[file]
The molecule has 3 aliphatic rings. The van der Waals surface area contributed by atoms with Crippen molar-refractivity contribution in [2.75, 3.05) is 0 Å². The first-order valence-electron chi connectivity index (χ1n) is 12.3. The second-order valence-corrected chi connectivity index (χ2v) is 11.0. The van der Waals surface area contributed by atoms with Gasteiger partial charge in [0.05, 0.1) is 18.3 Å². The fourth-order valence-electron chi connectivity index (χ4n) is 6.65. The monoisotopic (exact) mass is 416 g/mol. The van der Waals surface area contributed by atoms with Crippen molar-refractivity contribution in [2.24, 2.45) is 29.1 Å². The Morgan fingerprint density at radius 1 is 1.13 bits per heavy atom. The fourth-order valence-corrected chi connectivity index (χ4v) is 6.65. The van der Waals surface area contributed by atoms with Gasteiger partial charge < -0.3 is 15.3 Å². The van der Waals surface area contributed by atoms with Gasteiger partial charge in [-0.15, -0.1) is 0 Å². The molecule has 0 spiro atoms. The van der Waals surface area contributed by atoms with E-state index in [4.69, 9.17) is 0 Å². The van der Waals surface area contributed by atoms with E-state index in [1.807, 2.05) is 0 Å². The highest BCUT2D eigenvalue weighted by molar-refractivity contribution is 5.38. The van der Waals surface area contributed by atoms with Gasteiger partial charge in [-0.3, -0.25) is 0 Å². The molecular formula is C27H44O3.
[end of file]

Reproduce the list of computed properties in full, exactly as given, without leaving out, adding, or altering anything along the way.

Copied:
The molecule has 3 aliphatic rings. The van der Waals surface area contributed by atoms with Crippen molar-refractivity contribution in [2.75, 3.05) is 0 Å². The first-order valence-electron chi connectivity index (χ1n) is 12.3. The second-order valence-corrected chi connectivity index (χ2v) is 11.0. The van der Waals surface area contributed by atoms with Gasteiger partial charge in [0.05, 0.1) is 18.3 Å². The fourth-order valence-electron chi connectivity index (χ4n) is 6.65. The monoisotopic (exact) mass is 416 g/mol. The van der Waals surface area contributed by atoms with Crippen molar-refractivity contribution in [2.24, 2.45) is 29.1 Å². The Morgan fingerprint density at radius 1 is 1.13 bits per heavy atom. The fourth-order valence-corrected chi connectivity index (χ4v) is 6.65. The van der Waals surface area contributed by atoms with Gasteiger partial charge < -0.3 is 15.3 Å². The van der Waals surface area contributed by atoms with Gasteiger partial charge in [-0.15, -0.1) is 0 Å². The molecule has 0 spiro atoms. The van der Waals surface area contributed by atoms with E-state index in [4.69, 9.17) is 0 Å². The van der Waals surface area contributed by atoms with E-state index in [1.807, 2.05) is 0 Å². The highest BCUT2D eigenvalue weighted by molar-refractivity contribution is 5.38. The van der Waals surface area contributed by atoms with Gasteiger partial charge in [-0.3, -0.25) is 0 Å². The molecular formula is C27H44O3.